Snacking on almonds may lower the hunger drive between the meals as compared to consuming savoury crackers with equivalent energy, according to a study.
The research, published in the journal Nutrients, provides new evidence to support the impact of almonds on satiety.
Choosing foods that enhance satiety — those that help sustain feelings of fullness — can be helpful in weight management, noted the researchers from the University of Leeds in the UK.
They found snacking on almonds also led to suppressed unconscious desire to consume other high-fat foods, which could be useful in a weight management strategy.
The study did not see a difference in the total day-long calorie intake with the almond snack but did see a reduction in calories consumed during the lunch meal eaten two hours after the snack.
The research also found that the satiety quotient — measure of the satiating capacity of foods relative to energy content — was stronger immediately after eating the almonds than crackers, and participants perceived the almonds to be a healthier snack.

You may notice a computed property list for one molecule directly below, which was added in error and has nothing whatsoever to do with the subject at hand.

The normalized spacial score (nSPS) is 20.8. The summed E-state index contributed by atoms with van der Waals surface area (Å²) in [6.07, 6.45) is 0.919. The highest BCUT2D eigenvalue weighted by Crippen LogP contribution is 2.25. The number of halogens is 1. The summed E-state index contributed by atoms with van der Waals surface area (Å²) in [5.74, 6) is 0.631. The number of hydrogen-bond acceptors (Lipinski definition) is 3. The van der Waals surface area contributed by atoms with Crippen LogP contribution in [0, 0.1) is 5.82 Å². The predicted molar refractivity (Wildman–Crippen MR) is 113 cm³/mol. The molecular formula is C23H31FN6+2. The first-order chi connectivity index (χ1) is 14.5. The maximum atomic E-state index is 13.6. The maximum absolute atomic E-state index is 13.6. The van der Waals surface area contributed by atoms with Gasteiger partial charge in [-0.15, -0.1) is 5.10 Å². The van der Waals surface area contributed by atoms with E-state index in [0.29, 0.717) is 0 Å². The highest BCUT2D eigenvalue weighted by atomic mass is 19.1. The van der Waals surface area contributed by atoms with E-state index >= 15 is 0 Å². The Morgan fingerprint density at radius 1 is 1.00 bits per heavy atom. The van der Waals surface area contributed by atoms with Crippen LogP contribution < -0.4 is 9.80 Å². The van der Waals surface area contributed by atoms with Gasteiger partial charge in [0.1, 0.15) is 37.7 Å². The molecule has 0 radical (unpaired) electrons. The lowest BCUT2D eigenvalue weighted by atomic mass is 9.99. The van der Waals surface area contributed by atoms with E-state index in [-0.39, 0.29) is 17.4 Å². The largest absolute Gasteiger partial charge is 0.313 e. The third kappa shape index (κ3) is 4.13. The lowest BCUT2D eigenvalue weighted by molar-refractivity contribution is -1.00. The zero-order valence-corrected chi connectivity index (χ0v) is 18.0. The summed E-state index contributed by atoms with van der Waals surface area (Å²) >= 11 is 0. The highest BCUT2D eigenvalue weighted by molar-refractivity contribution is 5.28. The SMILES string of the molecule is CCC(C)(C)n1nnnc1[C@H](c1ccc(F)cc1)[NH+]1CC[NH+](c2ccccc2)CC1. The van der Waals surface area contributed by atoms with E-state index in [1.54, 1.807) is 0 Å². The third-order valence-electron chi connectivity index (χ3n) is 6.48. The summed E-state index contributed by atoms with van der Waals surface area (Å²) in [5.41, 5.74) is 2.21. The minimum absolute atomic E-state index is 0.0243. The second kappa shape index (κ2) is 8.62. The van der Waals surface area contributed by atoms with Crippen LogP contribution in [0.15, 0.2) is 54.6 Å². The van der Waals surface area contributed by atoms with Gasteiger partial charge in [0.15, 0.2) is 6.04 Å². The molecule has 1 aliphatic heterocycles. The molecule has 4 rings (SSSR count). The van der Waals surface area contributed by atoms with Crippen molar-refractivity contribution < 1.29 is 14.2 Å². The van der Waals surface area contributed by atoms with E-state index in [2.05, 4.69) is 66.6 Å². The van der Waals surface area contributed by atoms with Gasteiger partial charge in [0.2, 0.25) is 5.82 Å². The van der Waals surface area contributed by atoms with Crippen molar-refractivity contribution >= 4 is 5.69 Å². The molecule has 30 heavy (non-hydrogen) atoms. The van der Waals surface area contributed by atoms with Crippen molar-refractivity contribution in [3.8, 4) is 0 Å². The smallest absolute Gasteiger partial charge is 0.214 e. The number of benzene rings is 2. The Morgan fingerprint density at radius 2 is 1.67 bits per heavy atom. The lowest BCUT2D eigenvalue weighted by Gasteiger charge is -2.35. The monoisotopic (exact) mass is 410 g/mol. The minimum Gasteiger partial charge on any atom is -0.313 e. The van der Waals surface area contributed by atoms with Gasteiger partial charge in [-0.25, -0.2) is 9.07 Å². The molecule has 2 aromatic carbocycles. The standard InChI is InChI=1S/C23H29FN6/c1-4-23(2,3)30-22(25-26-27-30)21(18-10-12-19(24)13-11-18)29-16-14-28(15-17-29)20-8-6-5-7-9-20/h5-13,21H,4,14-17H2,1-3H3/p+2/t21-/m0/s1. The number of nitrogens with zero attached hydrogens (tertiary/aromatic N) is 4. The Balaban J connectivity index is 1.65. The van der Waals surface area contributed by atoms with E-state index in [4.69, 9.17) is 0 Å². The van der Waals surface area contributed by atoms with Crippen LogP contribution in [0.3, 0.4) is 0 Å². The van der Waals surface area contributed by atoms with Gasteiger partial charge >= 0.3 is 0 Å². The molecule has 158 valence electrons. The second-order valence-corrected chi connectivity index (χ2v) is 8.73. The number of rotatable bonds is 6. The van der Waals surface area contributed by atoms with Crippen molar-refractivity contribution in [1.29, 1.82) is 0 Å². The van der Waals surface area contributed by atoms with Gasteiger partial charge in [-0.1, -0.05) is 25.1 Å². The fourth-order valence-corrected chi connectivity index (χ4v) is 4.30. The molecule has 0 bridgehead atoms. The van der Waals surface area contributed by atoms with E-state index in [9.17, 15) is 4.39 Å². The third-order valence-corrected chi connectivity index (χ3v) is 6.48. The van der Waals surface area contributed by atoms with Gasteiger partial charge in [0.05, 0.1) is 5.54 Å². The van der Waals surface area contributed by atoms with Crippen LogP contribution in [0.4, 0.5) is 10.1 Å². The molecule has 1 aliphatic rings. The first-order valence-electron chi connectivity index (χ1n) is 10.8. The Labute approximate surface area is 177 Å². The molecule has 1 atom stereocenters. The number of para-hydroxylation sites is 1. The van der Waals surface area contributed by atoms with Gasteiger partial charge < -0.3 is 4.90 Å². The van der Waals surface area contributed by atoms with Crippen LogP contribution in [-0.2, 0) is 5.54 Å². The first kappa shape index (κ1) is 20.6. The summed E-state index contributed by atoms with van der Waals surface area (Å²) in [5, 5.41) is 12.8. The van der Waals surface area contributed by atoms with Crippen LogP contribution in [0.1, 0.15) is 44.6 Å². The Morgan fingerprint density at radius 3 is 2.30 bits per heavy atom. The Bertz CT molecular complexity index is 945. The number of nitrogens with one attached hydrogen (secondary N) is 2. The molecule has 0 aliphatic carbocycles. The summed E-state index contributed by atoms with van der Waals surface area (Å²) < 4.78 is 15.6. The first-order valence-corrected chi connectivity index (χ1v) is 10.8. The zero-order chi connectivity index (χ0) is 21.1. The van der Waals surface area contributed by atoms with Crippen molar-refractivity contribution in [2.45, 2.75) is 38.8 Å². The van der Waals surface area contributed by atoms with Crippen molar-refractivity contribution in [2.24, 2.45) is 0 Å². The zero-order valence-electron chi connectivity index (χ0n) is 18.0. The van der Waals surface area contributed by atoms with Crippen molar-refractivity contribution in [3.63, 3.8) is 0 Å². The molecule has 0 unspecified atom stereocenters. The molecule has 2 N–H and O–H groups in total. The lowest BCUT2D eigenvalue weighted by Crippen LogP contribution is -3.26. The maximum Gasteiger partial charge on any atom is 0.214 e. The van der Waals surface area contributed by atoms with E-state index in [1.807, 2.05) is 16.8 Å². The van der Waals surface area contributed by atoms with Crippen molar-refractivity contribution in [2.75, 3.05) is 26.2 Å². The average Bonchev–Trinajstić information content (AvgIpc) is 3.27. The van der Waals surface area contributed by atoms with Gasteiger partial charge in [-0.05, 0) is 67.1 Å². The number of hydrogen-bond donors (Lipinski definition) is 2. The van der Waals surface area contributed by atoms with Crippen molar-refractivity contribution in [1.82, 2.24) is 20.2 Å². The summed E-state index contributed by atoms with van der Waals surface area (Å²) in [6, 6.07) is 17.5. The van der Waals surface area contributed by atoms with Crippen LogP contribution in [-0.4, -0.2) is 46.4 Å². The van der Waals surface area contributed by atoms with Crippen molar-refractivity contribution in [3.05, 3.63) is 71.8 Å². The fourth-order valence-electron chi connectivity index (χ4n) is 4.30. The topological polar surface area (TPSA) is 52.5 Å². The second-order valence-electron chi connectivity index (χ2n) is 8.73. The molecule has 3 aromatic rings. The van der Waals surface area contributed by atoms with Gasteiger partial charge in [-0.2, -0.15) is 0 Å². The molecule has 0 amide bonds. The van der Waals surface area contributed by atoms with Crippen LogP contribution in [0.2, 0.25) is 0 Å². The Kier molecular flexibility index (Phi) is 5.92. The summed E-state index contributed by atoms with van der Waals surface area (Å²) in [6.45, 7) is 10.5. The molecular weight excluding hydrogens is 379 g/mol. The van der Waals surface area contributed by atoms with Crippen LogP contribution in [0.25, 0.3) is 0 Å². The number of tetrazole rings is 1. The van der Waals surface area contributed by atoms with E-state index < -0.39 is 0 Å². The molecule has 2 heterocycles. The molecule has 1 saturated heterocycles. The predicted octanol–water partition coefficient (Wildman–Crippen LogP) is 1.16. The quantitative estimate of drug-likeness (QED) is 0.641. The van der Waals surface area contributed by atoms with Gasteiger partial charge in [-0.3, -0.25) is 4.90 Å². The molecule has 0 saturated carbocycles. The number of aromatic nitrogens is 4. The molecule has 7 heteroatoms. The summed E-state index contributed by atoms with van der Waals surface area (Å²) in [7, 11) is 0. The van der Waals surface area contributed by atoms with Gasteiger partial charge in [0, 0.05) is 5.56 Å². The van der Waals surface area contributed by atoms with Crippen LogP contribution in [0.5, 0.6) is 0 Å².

“The findings show that almonds suppressed between-meal hunger, but also reduced the reward value of other high energy foods,” said lead researcher of the study Professor Graham Finlayson, from the University of Leeds.
“This makes it less likely that they would be tempted to eat these foods when faced with them outside of the controlled laboratory situation,” Finlayson said.
He noted that consumers associate almonds with successful weight management which could help keep them on track with their intentions to eat a healthy diet.
The research examined the effect of consuming almonds as a mid-morning snack compared to an energy and weight-matched comparator snack (savoury crackers) or the equivalent weight of water.
In the study, 42 female participants aged between 26 and 34 years ate a fixed breakfast and then a mid-morning snack. The researchers assessed appetite sensations, energy intake, food hedonics (liking) and consumer perceptions.
The study found that people who snacked on almonds as a mid-morning snack reported a lower overall hunger drive compared to crackers with equal calories or water.
There was no difference in 24-hour energy intake in the almond group compared to the cracker or the zero-energy control condition, the researchers said.
However, the study did see a reduction in calories consumed during the lunch meal eaten 2 hours after the almond snack, they said.
According to the study, almonds suppressed hedonic preference or implicit wanting to consume other high-fat foods and demonstrated a higher satiety quotient (SQ) than crackers.
Almonds were perceived to be a healthier snack food, which aligns with successful weight management, the researchers said.